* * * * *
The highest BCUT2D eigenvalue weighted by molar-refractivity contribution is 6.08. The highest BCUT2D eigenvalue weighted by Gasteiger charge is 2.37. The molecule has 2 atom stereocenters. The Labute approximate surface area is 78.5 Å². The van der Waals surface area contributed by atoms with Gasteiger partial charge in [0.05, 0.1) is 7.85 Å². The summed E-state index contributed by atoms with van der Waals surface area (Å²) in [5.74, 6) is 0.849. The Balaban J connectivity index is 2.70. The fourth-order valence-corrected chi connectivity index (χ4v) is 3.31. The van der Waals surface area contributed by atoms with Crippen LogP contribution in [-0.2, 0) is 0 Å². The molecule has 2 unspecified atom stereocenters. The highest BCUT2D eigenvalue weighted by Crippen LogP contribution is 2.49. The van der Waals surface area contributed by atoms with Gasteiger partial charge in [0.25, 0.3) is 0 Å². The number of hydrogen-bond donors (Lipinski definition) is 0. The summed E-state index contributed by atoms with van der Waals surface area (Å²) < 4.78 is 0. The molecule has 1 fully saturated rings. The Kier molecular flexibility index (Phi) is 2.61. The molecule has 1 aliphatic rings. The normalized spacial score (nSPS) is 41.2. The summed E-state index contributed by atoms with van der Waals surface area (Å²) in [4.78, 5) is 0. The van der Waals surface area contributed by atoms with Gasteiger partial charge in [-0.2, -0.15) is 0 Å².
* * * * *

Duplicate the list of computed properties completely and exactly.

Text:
The highest BCUT2D eigenvalue weighted by molar-refractivity contribution is 6.08. The highest BCUT2D eigenvalue weighted by Gasteiger charge is 2.37. The molecule has 2 atom stereocenters. The Labute approximate surface area is 78.5 Å². The van der Waals surface area contributed by atoms with Gasteiger partial charge in [0.05, 0.1) is 7.85 Å². The summed E-state index contributed by atoms with van der Waals surface area (Å²) in [5.74, 6) is 0.849. The Balaban J connectivity index is 2.70. The fourth-order valence-corrected chi connectivity index (χ4v) is 3.31. The van der Waals surface area contributed by atoms with Crippen LogP contribution in [-0.2, 0) is 0 Å². The molecule has 2 unspecified atom stereocenters. The highest BCUT2D eigenvalue weighted by Crippen LogP contribution is 2.49. The van der Waals surface area contributed by atoms with Gasteiger partial charge in [0.25, 0.3) is 0 Å². The number of hydrogen-bond donors (Lipinski definition) is 0. The summed E-state index contributed by atoms with van der Waals surface area (Å²) < 4.78 is 0. The molecule has 1 fully saturated rings. The Kier molecular flexibility index (Phi) is 2.61. The molecule has 1 aliphatic rings. The normalized spacial score (nSPS) is 41.2. The summed E-state index contributed by atoms with van der Waals surface area (Å²) in [4.78, 5) is 0. The van der Waals surface area contributed by atoms with Gasteiger partial charge in [-0.2, -0.15) is 0 Å².